[88]  Dr. Tahir’s main argument against passing off is that there was no goodwill and reputation left in the old BioFert name. He points to Yasir Syed’s evidence about quality control issues and customer concerns (Yasir Syed discovery read-ins at page 99) as well as lawsuits, the bankruptcy, and the fact that the Plaintiff did not pursue certain existing old BioFert customers. Dr. Tahir also puts forward that customers are not loyal to any single company and all farmers shop around for a good price, but even if this is true this does not provide a defence for passing off goods so this argument cannot succeed.

[89]  Dr. Tahir’s position is also that there was no goodwill in the Plaintiff’s BioFert trademark, and there was “no confusion in the market created by Agrisol or its employees” since the customers who were confused never purchased products from Agrisol.

(3)  Analysis of trademark infringement

[90]  I find that the necessary elements to find infringement, as set out in the law on trademark infringement section above, have been met for the following reasons.

(a)  Goodwill

[91]  Despite the arguments set out by the Defendants (above at paras 87–89), I accept that there was goodwill in the BioFert name and logo. The Plaintiff’s parent company Terralink saw the value of the BioFert brand, and Stan Loewen called old BioFert a “solid competitor” and a “force to be reckoned with” (page 187). The marketing efforts to establish goodwill in the BioFert brand were discussed by several witnesses, for instance Julia Schmidt who indicated old BioFert spent about $40,000 yearly on its marketing and promotions in addition to employing a full-time marketing manager (pages 283–285) and Naim Mirza who described the thousands of marketing materials that were distributed (pages 434-436). Yasir Syed estimated it was five to six trade shows a year that old BioFert attended and perhaps even more (Yasir Syed discovery read-ins at page 158). They also advertised on Punjabi radio (Naim Mirza, page 553) and a Vancouver Sun article from 2010 further shows the reputation in the market of the BioFert brand (Exhibit P5, Tab 138). In addition as Gordon Brown discussed, there was demand for BioFert products from the receiver even without offering much of a discount as is usual in liquidation scenarios.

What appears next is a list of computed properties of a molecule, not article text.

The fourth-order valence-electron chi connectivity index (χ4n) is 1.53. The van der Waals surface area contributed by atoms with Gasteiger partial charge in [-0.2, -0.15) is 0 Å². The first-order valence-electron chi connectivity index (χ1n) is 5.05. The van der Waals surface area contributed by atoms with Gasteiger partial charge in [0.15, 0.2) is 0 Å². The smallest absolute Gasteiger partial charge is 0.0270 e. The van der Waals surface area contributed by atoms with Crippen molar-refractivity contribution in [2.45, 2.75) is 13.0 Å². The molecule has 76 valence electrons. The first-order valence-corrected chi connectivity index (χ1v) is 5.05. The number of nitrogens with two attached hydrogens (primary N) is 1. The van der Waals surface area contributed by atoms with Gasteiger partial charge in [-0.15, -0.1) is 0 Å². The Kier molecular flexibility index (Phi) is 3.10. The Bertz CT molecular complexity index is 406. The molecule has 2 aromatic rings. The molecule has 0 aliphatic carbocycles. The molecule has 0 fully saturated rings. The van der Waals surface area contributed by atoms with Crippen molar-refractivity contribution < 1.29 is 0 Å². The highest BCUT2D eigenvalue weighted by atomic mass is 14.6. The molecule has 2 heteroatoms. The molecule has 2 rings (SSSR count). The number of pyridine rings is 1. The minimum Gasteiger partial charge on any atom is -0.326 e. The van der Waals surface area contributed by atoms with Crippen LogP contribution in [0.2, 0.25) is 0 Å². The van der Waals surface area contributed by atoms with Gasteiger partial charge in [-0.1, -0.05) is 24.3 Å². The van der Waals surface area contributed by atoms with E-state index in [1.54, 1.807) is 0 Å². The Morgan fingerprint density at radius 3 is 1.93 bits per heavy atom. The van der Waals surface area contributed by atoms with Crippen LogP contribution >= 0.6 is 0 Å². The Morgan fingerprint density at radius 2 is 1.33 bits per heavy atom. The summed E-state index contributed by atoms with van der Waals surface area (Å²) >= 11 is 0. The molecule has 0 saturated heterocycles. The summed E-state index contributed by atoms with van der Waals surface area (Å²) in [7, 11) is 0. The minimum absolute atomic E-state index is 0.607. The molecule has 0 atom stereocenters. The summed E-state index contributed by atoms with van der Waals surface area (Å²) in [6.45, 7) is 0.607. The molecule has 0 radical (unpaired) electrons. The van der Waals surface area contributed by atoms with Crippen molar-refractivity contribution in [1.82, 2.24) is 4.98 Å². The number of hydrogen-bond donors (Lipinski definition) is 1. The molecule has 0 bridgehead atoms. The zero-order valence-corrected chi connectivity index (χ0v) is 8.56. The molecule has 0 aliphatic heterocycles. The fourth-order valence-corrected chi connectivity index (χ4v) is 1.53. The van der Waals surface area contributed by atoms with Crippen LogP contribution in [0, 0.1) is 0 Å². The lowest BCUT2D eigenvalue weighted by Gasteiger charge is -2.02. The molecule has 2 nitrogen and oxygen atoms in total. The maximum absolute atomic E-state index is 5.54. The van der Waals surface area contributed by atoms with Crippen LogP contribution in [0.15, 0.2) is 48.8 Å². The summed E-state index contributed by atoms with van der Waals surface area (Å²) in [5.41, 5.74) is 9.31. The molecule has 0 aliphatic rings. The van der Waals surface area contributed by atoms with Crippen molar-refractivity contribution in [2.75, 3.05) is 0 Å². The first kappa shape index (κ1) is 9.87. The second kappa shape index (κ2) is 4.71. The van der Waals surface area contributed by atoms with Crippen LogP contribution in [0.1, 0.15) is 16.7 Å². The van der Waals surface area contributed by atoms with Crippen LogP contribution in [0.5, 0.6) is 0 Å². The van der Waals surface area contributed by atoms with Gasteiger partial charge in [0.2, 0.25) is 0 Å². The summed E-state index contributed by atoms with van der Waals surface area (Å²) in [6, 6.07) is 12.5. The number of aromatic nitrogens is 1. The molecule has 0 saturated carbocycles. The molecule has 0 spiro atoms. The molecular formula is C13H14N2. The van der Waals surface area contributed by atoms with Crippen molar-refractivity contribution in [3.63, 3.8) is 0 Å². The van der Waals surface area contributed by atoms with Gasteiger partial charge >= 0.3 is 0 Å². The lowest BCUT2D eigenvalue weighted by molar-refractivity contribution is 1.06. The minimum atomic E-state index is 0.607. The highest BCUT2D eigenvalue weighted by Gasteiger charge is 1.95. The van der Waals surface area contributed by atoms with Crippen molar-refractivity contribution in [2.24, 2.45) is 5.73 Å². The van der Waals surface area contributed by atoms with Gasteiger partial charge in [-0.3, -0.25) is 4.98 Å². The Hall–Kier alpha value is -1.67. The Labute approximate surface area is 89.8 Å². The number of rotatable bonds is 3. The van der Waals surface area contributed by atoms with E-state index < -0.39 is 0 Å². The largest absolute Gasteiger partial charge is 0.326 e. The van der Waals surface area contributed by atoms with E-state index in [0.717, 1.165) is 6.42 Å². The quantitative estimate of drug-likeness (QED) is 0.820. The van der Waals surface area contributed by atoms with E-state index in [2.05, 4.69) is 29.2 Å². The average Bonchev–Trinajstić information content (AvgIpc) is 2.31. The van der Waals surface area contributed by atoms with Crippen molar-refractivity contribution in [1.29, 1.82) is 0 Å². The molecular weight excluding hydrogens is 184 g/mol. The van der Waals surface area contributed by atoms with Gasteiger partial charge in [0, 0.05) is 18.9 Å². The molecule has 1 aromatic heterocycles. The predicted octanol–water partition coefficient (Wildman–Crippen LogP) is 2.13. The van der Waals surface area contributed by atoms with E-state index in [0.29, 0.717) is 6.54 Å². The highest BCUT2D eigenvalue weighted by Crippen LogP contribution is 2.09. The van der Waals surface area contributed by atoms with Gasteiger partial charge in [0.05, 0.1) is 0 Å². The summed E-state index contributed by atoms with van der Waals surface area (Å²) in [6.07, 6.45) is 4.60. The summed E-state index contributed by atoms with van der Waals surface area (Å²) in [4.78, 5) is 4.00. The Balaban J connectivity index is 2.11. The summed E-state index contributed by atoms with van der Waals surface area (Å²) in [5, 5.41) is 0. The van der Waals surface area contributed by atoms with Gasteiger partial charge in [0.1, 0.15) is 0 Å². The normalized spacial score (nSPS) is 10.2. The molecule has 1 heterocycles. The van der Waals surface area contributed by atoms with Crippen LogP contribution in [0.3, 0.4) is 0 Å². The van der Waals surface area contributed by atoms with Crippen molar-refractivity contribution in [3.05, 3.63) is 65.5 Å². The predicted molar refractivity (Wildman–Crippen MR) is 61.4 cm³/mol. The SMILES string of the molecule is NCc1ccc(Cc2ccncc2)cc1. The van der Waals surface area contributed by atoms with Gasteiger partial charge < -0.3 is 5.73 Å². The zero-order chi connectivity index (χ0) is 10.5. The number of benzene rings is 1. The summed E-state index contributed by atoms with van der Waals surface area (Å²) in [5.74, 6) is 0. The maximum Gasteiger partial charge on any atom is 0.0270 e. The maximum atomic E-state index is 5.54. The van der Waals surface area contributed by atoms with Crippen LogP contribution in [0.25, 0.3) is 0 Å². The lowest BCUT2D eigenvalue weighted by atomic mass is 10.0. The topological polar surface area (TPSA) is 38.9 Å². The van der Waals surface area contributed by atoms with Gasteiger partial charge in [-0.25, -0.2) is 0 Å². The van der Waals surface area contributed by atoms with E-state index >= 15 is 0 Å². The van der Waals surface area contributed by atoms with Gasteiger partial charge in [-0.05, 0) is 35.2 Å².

(b)  Corporate name, trade names, and registered trademark

[92]  In the agreed statement of facts the parties agree that old BioFert carried on business under the corporate name BioFert Manufacturing Inc. and using the trade names “BioFert” and “BioFert Manufacturing.”

[93]  Bowra Group did not obtain the corporate name when they were the trustees. Stan Loewen’s evidence was (page 147):

Stan page 147

“Figure 2”